Year Established: 2013 Start Date: 2013-03-01 End Date: 2014-02-28
Total Federal Funds: $18,000 Total Non-Federal Funds: $36,001
Principal Investigators: Michael Brady, Jennifer Adam, Jonathan Yoder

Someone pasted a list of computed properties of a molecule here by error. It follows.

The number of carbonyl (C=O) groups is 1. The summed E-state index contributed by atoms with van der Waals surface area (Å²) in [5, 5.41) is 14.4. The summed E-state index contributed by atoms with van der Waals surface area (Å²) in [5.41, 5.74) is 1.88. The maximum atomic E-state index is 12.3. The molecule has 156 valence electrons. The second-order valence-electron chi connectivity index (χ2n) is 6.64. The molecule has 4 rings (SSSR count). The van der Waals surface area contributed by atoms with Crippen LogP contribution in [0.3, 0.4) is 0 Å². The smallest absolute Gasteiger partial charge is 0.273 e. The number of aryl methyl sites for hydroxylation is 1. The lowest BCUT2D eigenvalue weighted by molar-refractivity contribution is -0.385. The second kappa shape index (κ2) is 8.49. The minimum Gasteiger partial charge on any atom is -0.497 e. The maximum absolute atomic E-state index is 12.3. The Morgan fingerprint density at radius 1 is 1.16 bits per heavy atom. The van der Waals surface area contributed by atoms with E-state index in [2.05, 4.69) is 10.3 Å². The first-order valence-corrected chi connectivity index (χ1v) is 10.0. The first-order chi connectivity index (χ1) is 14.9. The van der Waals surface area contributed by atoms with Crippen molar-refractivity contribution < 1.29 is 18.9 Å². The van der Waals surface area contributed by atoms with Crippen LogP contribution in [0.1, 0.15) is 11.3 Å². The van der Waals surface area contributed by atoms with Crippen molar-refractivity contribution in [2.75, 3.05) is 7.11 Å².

Abstract: The Columbia River Treaty (CRT), signed between Canada and the United States, has been in effect since 1964. Either country can exit starting in 2024 with a ten year advance notice. Therefore, there is a significant need to understand the incentives that each country has to remain in, withdraw from, or renegotiate the treaty. The existing treaty focuses on the management of dam operations for flood control and hydropower generation. There is a great deal of uncertainty over the future of the CRT because of the changes in the regional economies within the CRB over the last 50 years. A systematic approach is required to quantify impacts from changing management and to understand how potential changes may cause abandonment of the current treaty or a willingness to renegotiate. We propose to perform an integrated engineering and economic analysis of the renegotiation of the Columbia River Treaty using a game theoretic bargaining framework. Analyzing the CRT using the tools of game theory in an integrated engineering-economic study will help identify potential agreements that (1) both countries are likely to agree to, (2) will leave both countries better off as compared to the current agreement or to a withdrawal from the treaty, and (3) will be based on realistic estimates of the impact of changes in dam operations on the hydrograph of the Columbia River.